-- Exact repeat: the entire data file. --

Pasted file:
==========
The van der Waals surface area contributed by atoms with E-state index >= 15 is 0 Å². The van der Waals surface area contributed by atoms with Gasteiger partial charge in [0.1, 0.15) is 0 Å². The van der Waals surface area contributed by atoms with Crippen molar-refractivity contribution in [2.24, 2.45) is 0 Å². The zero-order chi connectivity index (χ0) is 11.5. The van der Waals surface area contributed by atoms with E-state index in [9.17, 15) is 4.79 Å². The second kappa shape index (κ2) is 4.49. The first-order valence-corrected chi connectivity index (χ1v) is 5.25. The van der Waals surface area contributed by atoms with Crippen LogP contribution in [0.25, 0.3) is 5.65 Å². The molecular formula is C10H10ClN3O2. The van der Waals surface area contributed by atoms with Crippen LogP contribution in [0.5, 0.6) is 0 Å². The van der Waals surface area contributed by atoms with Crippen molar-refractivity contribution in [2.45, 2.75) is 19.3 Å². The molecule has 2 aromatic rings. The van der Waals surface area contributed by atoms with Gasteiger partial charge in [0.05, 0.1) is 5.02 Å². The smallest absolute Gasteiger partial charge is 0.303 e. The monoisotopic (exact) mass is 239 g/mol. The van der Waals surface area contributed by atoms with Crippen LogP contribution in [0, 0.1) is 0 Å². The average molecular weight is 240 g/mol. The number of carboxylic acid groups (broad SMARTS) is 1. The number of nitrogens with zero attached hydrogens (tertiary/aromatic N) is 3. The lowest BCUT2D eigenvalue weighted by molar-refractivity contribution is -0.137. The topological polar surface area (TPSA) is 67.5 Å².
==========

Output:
The van der Waals surface area contributed by atoms with E-state index >= 15 is 0 Å². The van der Waals surface area contributed by atoms with Gasteiger partial charge in [0.1, 0.15) is 0 Å². The van der Waals surface area contributed by atoms with Crippen molar-refractivity contribution in [2.24, 2.45) is 0 Å². The zero-order chi connectivity index (χ0) is 11.5. The van der Waals surface area contributed by atoms with E-state index in [9.17, 15) is 4.79 Å². The second kappa shape index (κ2) is 4.49. The first-order valence-corrected chi connectivity index (χ1v) is 5.25. The van der Waals surface area contributed by atoms with Crippen LogP contribution in [0.25, 0.3) is 5.65 Å². The molecular formula is C10H10ClN3O2. The van der Waals surface area contributed by atoms with Crippen LogP contribution in [0.5, 0.6) is 0 Å². The van der Waals surface area contributed by atoms with Crippen molar-refractivity contribution in [2.45, 2.75) is 19.3 Å². The molecule has 2 aromatic rings. The van der Waals surface area contributed by atoms with Gasteiger partial charge in [0.05, 0.1) is 5.02 Å². The smallest absolute Gasteiger partial charge is 0.303 e. The monoisotopic (exact) mass is 239 g/mol. The van der Waals surface area contributed by atoms with Crippen LogP contribution in [0, 0.1) is 0 Å². The average molecular weight is 240 g/mol. The number of carboxylic acid groups (broad SMARTS) is 1. The number of nitrogens with zero attached hydrogens (tertiary/aromatic N) is 3. The lowest BCUT2D eigenvalue weighted by molar-refractivity contribution is -0.137. The topological polar surface area (TPSA) is 67.5 Å².